Indirect tax on cryptocurrencies may be implemented soon, as the government has started to work on a comprehensive regime for crypto assets. Framing these rules would prevent any loss of revenue to the exchequer due to the lack of clarity around the true nature of these assets, a recent report has said. The report also mentioned that cryptocurrencies may attract GST rates between 18 and 28 per cent, quoting people familiar with the development.
As per the report by Mint, the finance ministry aims to “define the characteristics of cryptocurrencies, their usage, and how they fit into the existing legal framework”. Once the legal nature is decided, the appropriate GST rate will be set, the two sources said requesting annonimity.
“We are still discussing the applicability of GST in case of crypto assets…right now, it is levied on services… so we need to see if crypto assets are declared as a good or service. We can have a special rate for it. It may not necessarily be 18 per cent or 28 per cent. Maybe somewhere between that. We have had a few discussions on it and will arrive at a decision soon,” one of the two people told the newspaper.
GST on Crypto: What Happens to the Current Tax Regime?
At present, the government levies a 30 per cent income tax on capital gains made through virtual digital assets and cryptocurrencies, while also charging a 1 per cent TDS while buying them. If GST on cryptocurrencies is imposed, it will mean that the government will charge an indirect tax on this asset, which is different from income tax and TDS that fall under the direct tax category.
“The only current tax regime applicable to crypto is direct tax or income tax. The current tax regime of Direct Tax at 30 per cent charged on ‘Income from Crypto Asset’ forms a part of our individual direct income. Whereas, GST is an indirect tax which is charged on sale or purchase of Goods and Services and the same is payable by an individual only in the capacity of a consumer. Meaning, even if crypto is brought under the purview of GST, the current direct tax regime will subsist,” explained Sandeep Bajaj, Managing Partner at PSL Advocates & Solicitors.
“The current taxation regime is expected to be altered to accommodate taxation of crypto, especially with the possible introduction of a tax rate different from the currently existent slabs. More changes, however, depend entirely upon how the government treats crypto-related transactions,” noted Nikhil Varma, Managing Partner at Miglani Varma & Co.
Ankit Jain, Partner at Ved Jain & Associates, added, “Till the finalisation of the rules around cryptocurrency, the applicability of GST has been informally kept in abeyance.”
What Happens to Crypto Transactions with Introduction of GST Regime?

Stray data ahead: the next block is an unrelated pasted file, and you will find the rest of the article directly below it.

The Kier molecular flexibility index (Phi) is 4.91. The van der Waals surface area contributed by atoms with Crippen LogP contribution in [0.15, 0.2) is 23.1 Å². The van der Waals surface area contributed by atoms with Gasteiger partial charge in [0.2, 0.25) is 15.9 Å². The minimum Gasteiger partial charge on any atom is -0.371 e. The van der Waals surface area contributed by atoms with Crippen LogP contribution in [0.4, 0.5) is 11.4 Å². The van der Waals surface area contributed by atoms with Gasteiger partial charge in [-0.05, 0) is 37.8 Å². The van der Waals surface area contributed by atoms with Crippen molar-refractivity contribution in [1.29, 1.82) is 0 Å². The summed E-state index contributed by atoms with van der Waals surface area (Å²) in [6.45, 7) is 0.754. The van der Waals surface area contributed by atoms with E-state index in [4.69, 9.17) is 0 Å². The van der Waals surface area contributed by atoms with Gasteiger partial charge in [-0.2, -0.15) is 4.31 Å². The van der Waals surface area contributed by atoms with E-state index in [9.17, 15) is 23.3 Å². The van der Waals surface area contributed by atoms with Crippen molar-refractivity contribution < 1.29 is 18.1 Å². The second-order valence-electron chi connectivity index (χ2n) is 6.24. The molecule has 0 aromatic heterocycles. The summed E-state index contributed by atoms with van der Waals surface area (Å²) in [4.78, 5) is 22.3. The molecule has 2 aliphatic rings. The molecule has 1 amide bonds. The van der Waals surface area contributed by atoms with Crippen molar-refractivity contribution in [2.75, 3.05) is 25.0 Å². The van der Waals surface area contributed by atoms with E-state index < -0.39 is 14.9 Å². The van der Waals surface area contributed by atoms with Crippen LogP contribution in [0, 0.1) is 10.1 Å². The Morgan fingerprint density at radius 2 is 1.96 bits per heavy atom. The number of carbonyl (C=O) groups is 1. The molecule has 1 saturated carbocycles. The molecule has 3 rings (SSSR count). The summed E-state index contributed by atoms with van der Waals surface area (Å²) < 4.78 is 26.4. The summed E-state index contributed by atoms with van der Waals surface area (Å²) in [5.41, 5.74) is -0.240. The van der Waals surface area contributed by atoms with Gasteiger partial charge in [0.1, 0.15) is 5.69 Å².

Till the government comes out with new tax rules for cryptocurrencies, ambiguity will prevail on how crypto transactions will be treated in the future. According to Aditya Chopra, Managing Partner at Victoriam Legalis, “Under the GST law, ‘goods’ inter alia means every kind of movable property other than money and securities. Further, ‘money’ means legal tender or foreign currency recognised by RBI, therefore, digital assets are not classified as ‘money’ under GST. Also, digital assets do not fall within the meaning of ‘security’ defined under GST law.”
“If it (GST) is charged on the entire or gross value, then Crypto will be considered as a ‘Good’ and GST shall be levied, at the decided rate, on the price of such Crypto. Whereas, if it is levied on the service fees, any service fees or transaction fees for exchange of crypto will be subjected to the determined rate of GST,” noted Bajaj.
How Will This Impact Crypto Trading in India?
Since the introduction of the income tax rule and the subsequent TDS provisions, crypto trading in India has taken a hit, with major exchange platforms recording lower volumes of trade.
“While imposition of Direct Tax on Crypto has already diluted the interest of investors, imposition of GST will further impact the same. On the other hand, the decision to tax Crypto is bound to put to rest the fears of investors qua an outright ban on crypto currencies in the country,” said Bajaj.
Chopra said the trading volumes across the country will fall if such a regime is introduced. “The trading volumes across markets would fall and traders would move towards international exchanges, which do not fall under the purview of the Indian government. Also, customers would look to move their cryptocurrencies from exchanges to private wallets. It can also result in a direct connection between decentralised exchanges and customers for business activities,” he said.
The trading of cryptocurrencies is also expected to become complicated, with exchanges having to maintain appropriate records of their clients to be able to comply them on real time basis.
“With the introduction of GST regime, trading in crypto would become quite complicated. The law would provide the type of traders who have to charge GST and those who don’t. Further, there may even be categories of traders who would be allowed input tax credit of GST paid on purchase of cryptos and those who won’t be allowed
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